Sexy sun kissed stereotypes adorne the walls of the Stills gallery as part of Australian artist Tracey Moffatt's kitsch, exotic environments that combine to produce the 'Adventure' series (2004). The photographic images are seemingly well conceived, and immediately appeal to the eye through the bright intense colours of the landscape that surrounds these film star like figures. But why do we keep looking? Aren't Moffatt's images little more than pastiches of 1970's comics, advertisements or posters for B-Movies? Perhaps the work runs a little deeper. Beneath the familiar mass-produced finish of it all, glimpses of reality begin to occur.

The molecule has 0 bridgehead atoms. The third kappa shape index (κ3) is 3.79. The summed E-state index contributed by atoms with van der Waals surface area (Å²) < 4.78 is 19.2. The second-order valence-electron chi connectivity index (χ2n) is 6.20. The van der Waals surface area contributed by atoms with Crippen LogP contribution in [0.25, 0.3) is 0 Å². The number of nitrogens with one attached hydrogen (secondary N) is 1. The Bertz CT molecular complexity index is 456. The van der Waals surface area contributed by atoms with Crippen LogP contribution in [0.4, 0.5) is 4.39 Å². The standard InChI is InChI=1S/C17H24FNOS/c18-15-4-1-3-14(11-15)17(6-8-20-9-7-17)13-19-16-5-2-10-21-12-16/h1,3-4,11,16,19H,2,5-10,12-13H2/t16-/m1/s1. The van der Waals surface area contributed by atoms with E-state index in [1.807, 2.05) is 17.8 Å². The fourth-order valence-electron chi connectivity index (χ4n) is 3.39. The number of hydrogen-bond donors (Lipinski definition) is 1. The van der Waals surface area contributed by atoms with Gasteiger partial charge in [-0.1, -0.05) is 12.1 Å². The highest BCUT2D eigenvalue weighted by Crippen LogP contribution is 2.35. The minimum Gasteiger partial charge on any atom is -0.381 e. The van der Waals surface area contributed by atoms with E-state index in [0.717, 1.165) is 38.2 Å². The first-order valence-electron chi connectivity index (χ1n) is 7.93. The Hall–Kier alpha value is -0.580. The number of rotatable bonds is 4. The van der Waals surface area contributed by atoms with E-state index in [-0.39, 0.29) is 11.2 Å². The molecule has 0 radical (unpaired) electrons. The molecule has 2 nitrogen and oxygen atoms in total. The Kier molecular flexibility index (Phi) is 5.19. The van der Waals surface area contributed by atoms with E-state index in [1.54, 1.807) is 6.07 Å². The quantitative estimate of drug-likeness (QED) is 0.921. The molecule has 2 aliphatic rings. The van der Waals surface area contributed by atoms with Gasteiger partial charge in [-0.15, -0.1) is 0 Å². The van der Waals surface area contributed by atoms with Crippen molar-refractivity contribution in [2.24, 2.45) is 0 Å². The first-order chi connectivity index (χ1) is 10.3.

The 2003 film 'Love' sets this idea in motion through its rapid cut and paste technique that hurries you through the melodramas of love as if portrayed in a Hollywood film. Familiar scenes flash before your eyes within a sequence that runs from passionate embraces through to acts of revenge. It gives you more of an indication of what Moffatt is interested in, causing you to return to Adventure series and apply what you've learned. It becomes apparent that issues such as gender, ethnicity, power, and violence are lurking behind the sun, sea, and sand.